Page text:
No Prize in Lotto Scams – Trending in SF Valley
Los Angeles. Detectives are warning San Fernando Valley Spanish-speaking residents against falling victim to con artists offering shares in a big winning Lotto ticket in return for “trust” money.
“The old adage holds true: ‘If it seems too good to be true, it probably is,’” warns Det. Marc Madero, who works the robbery unit for LAPD’s Mission Detective Division. “We might see 6 or 8 of these a year, but we’ve now seen two in the last week and four in the last month.”
The scam goes like this: A Spanish-speaking man or woman approaches the unsuspecting mark and explains that he’s holding a winner Lotto ticket, but can’t claim it as he is in the USA illegally. The con artist suggests the mark helps him by redeeming the ticket for the prize, then splitting it with the con artist. But here’s the catch: the mark must put up some money as a show of good faith, which the con holds or asks a disinterested third-party to hold. The ticket is counterfeit and the con artist makes off with the good-faith money. That so-called disinterested party will always be the con artist’s accomplice or shill.
Recently, victims have reported being duped out of $1,000 at a time. In several instances when the mark has no cash, the con artist suggests the mark put up jewelry instead.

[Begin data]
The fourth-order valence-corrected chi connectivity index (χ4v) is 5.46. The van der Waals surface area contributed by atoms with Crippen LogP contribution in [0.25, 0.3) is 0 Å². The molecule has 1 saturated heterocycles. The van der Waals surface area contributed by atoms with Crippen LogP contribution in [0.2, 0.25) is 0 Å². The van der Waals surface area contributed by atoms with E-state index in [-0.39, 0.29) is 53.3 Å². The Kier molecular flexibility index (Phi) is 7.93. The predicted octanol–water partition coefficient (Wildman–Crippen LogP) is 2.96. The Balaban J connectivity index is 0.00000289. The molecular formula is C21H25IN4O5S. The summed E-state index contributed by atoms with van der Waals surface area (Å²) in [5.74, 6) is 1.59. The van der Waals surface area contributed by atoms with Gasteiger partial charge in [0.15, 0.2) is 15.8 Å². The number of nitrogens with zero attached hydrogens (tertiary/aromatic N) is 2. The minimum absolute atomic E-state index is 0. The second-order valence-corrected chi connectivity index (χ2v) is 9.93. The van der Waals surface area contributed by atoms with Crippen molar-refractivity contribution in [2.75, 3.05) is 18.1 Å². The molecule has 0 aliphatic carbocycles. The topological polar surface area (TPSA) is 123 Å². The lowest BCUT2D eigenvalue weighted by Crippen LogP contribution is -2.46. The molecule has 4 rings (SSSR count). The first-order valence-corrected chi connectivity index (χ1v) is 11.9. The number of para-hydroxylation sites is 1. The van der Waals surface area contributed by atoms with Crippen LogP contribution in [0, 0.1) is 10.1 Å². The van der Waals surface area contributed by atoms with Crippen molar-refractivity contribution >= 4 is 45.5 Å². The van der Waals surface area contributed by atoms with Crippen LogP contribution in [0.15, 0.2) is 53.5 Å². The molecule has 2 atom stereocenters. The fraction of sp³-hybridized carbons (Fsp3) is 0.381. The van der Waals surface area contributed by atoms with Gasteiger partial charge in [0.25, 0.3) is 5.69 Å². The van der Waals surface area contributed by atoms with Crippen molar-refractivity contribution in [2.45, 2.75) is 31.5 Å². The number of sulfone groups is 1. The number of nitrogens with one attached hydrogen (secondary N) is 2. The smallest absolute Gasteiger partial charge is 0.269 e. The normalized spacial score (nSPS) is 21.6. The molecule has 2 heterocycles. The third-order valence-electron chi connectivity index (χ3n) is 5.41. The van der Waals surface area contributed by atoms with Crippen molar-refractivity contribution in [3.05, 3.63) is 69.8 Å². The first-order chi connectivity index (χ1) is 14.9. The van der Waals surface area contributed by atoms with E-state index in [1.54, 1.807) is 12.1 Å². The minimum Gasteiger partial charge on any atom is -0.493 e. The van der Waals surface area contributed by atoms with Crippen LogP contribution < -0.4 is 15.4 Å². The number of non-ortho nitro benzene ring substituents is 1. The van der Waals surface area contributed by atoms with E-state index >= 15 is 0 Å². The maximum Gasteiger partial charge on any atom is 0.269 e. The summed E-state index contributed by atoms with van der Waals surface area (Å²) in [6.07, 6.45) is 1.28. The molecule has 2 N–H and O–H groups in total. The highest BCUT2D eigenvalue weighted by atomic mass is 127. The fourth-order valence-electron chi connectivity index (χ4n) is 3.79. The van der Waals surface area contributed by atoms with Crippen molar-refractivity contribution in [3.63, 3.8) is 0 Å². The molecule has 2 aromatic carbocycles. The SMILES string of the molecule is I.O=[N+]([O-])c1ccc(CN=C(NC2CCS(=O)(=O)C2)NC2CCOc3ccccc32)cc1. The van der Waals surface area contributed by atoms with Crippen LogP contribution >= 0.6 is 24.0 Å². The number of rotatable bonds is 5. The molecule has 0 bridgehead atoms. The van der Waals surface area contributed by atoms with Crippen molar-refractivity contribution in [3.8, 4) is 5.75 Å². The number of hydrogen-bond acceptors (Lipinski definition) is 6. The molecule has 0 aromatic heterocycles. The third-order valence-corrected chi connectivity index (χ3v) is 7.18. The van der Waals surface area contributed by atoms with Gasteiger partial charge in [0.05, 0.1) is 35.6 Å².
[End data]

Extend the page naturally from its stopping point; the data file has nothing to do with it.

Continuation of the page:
“Of course the money or jewelry is never seen again,” explains Det. Madero. “And all the victim has left is a worthless Lotto ticket and the embarrassment of falling for a common trick.” Out of embarrassment, victims either do not report crimes, or change the story to report the money loss, often saying they were robbed. Mis-reporting the circumstances will never result in catching the suspects.
Detectives warn against these scams and offer the following tips to protect the public:
- Legitimate lotteries, like the state of California or the private clearinghouse prizes do NOT require money from the winner in order to collect the prize
- US citizenship is NOT a requirement for winning a lottery prize
- If you are approached by a person with such an offer, do NOT fall prey and call police
- If you do fall for the scam, don’t exaggerate what occurred, for example, claiming you were robbed. Theft by trick or device is still a crime and police will investigate con or bunco crimes.
Anyone with information on this crime is urged to call Marc Madero, Mission Robbery Unit, at (818) 838-9898. Anonymous tips can be called into Crimestoppers at 800-222-TIPS (8477), or by texting 274637 (C-R-I-M-E-S on most keypads) with a cell phone. All text messages should begin with the letters “LAPD.” Online tips may be placed at www.LAPDOnline.org, click on “webtips” and follow the prompts.